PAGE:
Getting into beekeeping

People get into beekeeping for a variety of reasons. Maybe they want the honey, need the bees for pollinating a fruit crop, or just to help increase the declining honeybee population. It’s wise for new beekeepers to start out small with just a couple of hives. You will also need a hive tool for opening the hives, a smoker to subdue the bees, and a bee brush to gently remove them from a surface.

Jim Tew is the state beekeeping specialist for Alabama Cooperative Extension. He says spring is the ideal time to get started. Visit with other beekeepers in the area, and go to meetings to learn about the hobby and find where you can buy bees.

"Package bees is a screened box of bees that has three-pounds of bees, a queen, and a feeder can. So essentially, the new beekeeper is buying a swarm in the very early spring months, and these will be provided by area beekeepers who have become specialists," says Tew.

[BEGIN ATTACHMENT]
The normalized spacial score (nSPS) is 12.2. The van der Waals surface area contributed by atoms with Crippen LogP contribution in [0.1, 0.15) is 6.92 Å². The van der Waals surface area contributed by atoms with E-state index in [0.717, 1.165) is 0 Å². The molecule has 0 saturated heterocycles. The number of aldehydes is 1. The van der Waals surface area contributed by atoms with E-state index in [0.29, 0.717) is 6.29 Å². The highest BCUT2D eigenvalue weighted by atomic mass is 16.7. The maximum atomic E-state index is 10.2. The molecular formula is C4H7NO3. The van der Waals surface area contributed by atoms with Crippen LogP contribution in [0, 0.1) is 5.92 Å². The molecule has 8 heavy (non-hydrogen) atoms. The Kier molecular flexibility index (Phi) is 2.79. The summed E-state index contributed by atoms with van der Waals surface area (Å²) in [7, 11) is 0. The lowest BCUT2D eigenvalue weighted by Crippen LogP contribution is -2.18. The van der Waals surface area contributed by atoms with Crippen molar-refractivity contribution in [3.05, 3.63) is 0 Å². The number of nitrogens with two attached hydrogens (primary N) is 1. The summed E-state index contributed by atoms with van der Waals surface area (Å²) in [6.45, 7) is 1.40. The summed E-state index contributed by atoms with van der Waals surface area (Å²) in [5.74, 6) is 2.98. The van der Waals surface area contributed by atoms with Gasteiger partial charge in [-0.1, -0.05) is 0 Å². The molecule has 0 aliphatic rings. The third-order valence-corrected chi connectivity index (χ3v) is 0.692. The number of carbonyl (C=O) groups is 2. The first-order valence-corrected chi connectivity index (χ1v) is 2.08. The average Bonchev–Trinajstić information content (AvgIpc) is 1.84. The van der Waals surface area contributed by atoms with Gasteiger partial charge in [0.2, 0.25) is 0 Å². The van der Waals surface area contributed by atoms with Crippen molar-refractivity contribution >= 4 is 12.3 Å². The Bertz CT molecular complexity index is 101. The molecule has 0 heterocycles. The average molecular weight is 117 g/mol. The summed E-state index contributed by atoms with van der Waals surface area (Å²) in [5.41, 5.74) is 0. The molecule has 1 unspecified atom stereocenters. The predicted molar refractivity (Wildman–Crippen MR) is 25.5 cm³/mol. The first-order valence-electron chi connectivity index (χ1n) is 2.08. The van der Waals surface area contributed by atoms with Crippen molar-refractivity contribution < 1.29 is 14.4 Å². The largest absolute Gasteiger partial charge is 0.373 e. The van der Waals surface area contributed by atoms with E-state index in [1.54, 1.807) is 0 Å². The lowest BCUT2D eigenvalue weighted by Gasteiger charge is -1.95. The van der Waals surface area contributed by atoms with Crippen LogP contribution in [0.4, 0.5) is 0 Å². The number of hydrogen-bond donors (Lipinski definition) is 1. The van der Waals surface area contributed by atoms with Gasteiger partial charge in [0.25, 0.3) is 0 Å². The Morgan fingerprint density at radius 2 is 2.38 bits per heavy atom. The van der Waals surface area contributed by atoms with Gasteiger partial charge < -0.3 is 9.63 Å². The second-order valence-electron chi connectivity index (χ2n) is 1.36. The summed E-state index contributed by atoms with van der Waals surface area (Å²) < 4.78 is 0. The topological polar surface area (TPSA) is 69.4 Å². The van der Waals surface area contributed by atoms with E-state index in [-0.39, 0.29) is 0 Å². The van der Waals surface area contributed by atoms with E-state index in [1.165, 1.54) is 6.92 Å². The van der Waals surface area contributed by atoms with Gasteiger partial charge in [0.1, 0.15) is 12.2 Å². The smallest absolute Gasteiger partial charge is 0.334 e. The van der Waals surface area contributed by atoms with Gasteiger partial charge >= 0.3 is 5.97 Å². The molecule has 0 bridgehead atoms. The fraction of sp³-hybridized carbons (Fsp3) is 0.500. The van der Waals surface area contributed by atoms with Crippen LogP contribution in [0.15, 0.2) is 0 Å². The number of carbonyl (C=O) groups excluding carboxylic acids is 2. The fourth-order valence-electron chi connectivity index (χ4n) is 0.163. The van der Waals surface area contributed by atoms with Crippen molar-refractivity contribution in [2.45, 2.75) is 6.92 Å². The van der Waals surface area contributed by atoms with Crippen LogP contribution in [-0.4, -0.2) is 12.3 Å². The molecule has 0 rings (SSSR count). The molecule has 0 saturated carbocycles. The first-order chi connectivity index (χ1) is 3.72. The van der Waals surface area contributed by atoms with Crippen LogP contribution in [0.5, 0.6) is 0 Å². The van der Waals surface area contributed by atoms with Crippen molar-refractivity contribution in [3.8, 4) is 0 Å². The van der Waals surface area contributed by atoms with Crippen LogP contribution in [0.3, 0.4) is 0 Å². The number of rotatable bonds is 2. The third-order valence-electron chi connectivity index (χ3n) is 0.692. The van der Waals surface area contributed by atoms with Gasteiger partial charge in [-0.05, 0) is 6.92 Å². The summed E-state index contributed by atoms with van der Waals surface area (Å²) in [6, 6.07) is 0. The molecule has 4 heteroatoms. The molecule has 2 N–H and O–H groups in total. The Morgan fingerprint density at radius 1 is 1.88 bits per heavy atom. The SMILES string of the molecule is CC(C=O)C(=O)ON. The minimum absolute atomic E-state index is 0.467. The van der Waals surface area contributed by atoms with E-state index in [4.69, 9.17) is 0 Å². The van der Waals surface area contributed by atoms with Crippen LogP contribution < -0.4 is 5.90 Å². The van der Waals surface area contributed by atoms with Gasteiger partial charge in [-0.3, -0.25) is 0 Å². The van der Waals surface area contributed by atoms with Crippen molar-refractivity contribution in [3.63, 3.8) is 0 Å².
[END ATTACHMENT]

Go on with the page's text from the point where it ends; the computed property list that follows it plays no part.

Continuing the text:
You need an understanding of the honeybees' behavior during handling and moving.  And probably most importantly, know what your reaction is to bee stings.

When your bees arrive, be sure you’re wearing protective gear.

"Most new beekeepers really start out suited up. Head to foot, top to bottom, front to back. Nothing is exposed," he says. "But as they grow, they tend to lighten that equipment load more and more so that probably after two-or-three years, they’re basically just wearing a light top suit and a veil to protect their eyes."

Honeybees can be kept almost anywhere there are flowering plants that produce nectar and pollen. Choose a site that is discrete and sheltered from winds.

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